And we’re only two-thirds of the way through Dance of the Drunk Mantis by this point, with some of the most dynamic kung fu yet to come when Sam’s brother, Sickness (Yen Shi Kwan), secretly teaches Foggy his sick kung fu during Sam’s recovery. Looking like death warmed over, Uncle Sickness tells Foggy his kung fu can counter Rubber Legs’ mantis fist and the training sequences do not disappoint. They are so good, in fact, as to qualify DotDM with one of the better old school “zero to hero” transformations in Foggy, who displays some serious Chan-like acrobatics during his shift to stud status. He’s great in his rematch with the apprentice and ready for the challenge by the time Rubber Legs arrives to put Sam and Foggy in the ground for good.
The first big positive going for Dance of the Drunk Mantis is its director… the great Yuen Woo Ping, Simon Yuen’s eldest son. Everything he touches is branded with a mark of high quality, and DotDM is no exception. If you only know Yuen Woo Ping for his fight choreography on The Matrix trilogy, Crouching Tiger, Hidden Dragon, and the Kill Bill films, you’re truly missing out. His direction is stellar, ranging from modern day martial arts classics like Iron Monkey to classics of the old school era like Dreadnaught, The Magnificent Butcher, and the aforementioned Drunken Master (DotDM was promoted as DM’s unofficial sequel).
The second positive is the excellent mix of humor and martial arts skill… some of the best in the old school era. Some scenes sprinkle bits of excellent kung fu amidst a piece of great comedy, like the contentious “welcome home” match between Sam and his wife. The humor takes center stage as Sam dodges an assortment of slaps, kicks, broom strikes, and verbal jabs in a routine reminiscent of a Three Stooges skit. A scene like this could have come off as corny, but Yuen’s sad clown expressions and big toothy grins add an endearing quality to the whole thing. Seeing Yuen barely able to duck a kick in one scene followed by an immediate cut to his stunt double skillfully flipping out of harm’s way only adds to the charm. And there are several other equally funny scenes like this throughout the film.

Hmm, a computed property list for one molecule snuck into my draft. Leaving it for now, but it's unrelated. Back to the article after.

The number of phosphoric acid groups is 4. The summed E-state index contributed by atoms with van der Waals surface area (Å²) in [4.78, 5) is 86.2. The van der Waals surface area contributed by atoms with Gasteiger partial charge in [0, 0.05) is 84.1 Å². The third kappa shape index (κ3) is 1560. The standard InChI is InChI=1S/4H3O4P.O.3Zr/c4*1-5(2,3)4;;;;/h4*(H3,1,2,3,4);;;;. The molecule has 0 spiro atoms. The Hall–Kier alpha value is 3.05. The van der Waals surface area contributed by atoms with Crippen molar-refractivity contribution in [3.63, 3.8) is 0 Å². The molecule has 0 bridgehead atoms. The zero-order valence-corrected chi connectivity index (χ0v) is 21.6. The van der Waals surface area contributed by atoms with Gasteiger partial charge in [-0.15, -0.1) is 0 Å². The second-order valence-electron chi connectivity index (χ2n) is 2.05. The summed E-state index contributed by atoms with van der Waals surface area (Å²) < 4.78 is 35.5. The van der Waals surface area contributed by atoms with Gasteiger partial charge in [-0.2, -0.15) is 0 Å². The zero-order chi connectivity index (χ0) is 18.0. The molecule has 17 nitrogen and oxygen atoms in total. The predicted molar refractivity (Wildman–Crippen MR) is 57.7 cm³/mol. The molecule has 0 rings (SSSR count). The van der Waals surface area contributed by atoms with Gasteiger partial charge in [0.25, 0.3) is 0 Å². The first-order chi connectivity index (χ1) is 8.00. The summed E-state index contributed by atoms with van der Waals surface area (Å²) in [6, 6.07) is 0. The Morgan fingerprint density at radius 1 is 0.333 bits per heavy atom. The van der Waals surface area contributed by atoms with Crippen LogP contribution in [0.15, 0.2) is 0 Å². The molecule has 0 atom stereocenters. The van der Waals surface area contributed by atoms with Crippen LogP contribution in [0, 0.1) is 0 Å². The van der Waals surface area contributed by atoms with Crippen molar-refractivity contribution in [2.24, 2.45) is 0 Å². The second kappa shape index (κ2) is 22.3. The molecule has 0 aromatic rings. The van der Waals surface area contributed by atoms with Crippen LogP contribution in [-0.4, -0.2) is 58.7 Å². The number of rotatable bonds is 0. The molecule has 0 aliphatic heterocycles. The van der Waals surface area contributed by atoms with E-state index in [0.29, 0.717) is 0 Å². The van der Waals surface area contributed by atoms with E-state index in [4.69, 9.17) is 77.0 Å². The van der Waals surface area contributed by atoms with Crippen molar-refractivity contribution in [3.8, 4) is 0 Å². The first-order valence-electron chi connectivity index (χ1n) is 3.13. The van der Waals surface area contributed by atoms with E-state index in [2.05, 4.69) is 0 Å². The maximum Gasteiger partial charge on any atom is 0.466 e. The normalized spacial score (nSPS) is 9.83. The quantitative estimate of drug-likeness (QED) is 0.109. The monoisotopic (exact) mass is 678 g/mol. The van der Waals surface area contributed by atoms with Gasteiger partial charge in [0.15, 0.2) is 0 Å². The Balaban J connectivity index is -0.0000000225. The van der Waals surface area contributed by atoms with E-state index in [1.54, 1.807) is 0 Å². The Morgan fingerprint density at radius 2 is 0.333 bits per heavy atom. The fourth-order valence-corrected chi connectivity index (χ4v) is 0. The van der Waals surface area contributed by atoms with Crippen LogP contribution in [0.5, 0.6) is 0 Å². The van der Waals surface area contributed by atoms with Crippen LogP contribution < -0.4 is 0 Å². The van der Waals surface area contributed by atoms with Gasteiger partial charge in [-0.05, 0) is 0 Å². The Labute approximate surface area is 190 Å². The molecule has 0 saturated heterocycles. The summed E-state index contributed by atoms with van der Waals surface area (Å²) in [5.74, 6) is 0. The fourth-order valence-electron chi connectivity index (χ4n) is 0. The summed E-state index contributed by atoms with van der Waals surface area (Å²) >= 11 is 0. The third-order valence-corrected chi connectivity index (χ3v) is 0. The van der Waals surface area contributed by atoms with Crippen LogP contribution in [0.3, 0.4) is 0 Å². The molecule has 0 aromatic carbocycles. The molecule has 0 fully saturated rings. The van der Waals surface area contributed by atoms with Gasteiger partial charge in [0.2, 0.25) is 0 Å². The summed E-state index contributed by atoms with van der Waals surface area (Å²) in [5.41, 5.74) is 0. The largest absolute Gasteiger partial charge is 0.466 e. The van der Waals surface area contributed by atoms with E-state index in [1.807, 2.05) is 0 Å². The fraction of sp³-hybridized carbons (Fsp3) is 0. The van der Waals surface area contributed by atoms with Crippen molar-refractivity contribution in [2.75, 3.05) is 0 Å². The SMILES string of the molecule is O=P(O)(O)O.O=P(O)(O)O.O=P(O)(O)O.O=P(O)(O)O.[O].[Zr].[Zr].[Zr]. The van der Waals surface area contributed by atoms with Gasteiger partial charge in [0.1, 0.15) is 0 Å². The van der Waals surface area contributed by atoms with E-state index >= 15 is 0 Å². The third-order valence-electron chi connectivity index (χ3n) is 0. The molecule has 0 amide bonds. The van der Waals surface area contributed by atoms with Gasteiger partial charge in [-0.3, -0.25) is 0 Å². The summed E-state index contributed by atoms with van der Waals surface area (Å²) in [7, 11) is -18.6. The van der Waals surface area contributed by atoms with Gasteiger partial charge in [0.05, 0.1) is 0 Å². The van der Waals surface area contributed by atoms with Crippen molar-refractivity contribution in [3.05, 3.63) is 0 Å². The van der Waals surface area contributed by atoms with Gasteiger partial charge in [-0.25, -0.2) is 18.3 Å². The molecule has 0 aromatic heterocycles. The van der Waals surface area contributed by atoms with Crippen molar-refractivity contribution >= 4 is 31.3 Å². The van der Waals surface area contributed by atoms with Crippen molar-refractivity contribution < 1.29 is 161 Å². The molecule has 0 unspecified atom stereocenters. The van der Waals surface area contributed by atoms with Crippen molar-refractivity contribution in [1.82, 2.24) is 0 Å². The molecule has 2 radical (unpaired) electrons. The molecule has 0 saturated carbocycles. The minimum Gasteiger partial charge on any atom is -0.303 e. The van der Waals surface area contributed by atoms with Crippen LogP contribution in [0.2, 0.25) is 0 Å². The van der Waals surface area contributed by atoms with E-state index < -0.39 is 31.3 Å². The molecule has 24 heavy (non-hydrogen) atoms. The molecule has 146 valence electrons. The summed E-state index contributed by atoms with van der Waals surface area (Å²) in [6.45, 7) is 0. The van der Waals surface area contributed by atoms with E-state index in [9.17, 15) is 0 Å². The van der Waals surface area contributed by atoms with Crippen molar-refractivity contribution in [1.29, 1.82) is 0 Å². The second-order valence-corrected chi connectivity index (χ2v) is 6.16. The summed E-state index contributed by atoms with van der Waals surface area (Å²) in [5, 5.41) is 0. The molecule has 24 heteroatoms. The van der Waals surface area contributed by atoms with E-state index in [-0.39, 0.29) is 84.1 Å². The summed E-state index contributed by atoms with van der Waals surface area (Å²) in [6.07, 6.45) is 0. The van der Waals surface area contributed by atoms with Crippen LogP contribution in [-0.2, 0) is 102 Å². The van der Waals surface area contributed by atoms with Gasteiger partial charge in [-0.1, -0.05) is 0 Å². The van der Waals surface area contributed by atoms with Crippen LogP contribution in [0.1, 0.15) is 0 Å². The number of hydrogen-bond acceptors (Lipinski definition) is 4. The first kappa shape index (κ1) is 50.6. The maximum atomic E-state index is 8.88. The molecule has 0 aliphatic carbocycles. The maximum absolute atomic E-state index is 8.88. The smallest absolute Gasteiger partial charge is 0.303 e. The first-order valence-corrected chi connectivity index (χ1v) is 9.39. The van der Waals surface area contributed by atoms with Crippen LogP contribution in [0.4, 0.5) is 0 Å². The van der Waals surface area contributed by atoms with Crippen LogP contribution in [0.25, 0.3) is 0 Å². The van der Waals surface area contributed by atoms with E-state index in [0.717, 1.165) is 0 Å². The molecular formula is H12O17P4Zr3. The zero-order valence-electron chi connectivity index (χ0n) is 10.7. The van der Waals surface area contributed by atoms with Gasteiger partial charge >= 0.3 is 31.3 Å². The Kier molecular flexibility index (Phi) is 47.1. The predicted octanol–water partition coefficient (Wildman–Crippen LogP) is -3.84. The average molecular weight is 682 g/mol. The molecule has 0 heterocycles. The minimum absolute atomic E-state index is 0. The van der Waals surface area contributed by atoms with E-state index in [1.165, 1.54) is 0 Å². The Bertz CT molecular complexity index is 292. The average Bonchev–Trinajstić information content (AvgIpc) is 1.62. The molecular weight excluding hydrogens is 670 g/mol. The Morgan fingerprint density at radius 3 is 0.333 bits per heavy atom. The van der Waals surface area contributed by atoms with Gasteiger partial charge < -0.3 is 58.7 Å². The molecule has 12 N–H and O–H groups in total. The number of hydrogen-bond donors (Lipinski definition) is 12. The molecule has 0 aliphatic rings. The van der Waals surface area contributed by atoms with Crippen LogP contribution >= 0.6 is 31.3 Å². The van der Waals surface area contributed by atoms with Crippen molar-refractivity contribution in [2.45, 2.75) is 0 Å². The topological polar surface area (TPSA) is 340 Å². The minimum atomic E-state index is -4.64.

Other scenes, such as the climactic battle between Foggy and Rubber Legs, showdowns between Ma Seed/Foggy and apprentice, and the ever-excellent restaurant brawl flip the formula and add touches of great comedy to masterful fight sequences. You’ll fully understand this notion when, in the midst of some amazing choreography, Rubber Legs’ mantis fist rips the pants off Sam and a bout of “sexy hips” kung fu takes place! Trust me when I say you’ll want to replay the restaurant scene multiple times just to admire how it builds from verbal grandstanding to technical showmanship to one of the all-time great duels of the genre. And no amount of stunt doubling can detract from it!
Then there’s Sunny Yuen, Corey Yuen, Linda Lin, Yen Shi Kwan, and the amazing Hwang Jang Lee… players who make Dance of the Drunk Mantis shine as a kung fu powerhouse from start to finish. Sunny, one of Yuen’s middle sons, does some of his best work in this one, as does Corey (who isn’t actually one of the Yuen family members); Lin is always skillful with some of the straightest leg kicks in the business; Kwan is a technical master in his handful of scenes; and Lee, who looks great as a Pai Mei archetype, delivers his signature crazy-leg kicks with an added mantis stance that looks wicked as hell!
And, finally, there’s Simon Yuen, who couldn’t have made it through DotDM without the aid of a very special Yuen Clan member… one of his youngest sons, Brandy, who we initially see as the Sam Seed imposter, but who we don’t “see” as his father’s dynamic stunt double. The notion of a son literally working in his aging father’s footsteps ups the endearment factor by tenfold, and helps eradicate any talk about his over-use hindering the film. In fact, Brandy Yuen was a highly regarded stunt coordinator/stunt man in Hong Kong back in his day, and it’s his skill that allows Dance of the Drunk Mantis to soar when other films under similar circumstances would have likely crashed and burned.